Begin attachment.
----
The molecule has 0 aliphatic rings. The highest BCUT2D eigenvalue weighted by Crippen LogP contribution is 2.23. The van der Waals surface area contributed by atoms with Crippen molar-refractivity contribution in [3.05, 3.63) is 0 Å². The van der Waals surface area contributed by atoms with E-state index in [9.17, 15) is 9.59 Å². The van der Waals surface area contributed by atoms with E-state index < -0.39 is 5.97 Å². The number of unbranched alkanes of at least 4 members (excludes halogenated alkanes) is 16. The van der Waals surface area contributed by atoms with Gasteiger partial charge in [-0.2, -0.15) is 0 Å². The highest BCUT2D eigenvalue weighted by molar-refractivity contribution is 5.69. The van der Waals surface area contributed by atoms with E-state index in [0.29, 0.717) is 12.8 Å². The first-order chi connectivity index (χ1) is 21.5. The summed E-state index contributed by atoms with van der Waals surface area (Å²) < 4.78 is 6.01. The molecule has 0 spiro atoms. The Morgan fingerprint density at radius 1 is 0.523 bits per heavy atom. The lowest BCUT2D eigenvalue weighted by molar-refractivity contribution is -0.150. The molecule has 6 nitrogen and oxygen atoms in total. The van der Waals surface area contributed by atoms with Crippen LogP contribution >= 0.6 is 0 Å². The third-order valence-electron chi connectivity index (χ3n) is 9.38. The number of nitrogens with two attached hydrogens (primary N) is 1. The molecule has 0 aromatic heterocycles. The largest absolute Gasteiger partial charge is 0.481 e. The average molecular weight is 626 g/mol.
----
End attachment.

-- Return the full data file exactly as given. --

The molecule has 0 aliphatic rings. The highest BCUT2D eigenvalue weighted by Crippen LogP contribution is 2.23. The van der Waals surface area contributed by atoms with Crippen molar-refractivity contribution in [3.05, 3.63) is 0 Å². The van der Waals surface area contributed by atoms with E-state index in [9.17, 15) is 9.59 Å². The van der Waals surface area contributed by atoms with E-state index < -0.39 is 5.97 Å². The number of unbranched alkanes of at least 4 members (excludes halogenated alkanes) is 16. The van der Waals surface area contributed by atoms with Gasteiger partial charge in [-0.2, -0.15) is 0 Å². The highest BCUT2D eigenvalue weighted by molar-refractivity contribution is 5.69. The van der Waals surface area contributed by atoms with E-state index in [0.29, 0.717) is 12.8 Å². The first-order chi connectivity index (χ1) is 21.5. The summed E-state index contributed by atoms with van der Waals surface area (Å²) < 4.78 is 6.01. The molecule has 0 spiro atoms. The Morgan fingerprint density at radius 1 is 0.523 bits per heavy atom. The lowest BCUT2D eigenvalue weighted by molar-refractivity contribution is -0.150. The molecule has 6 nitrogen and oxygen atoms in total. The van der Waals surface area contributed by atoms with Crippen LogP contribution >= 0.6 is 0 Å². The third-order valence-electron chi connectivity index (χ3n) is 9.38. The number of nitrogens with two attached hydrogens (primary N) is 1. The molecule has 0 aromatic heterocycles. The largest absolute Gasteiger partial charge is 0.481 e. The average molecular weight is 626 g/mol.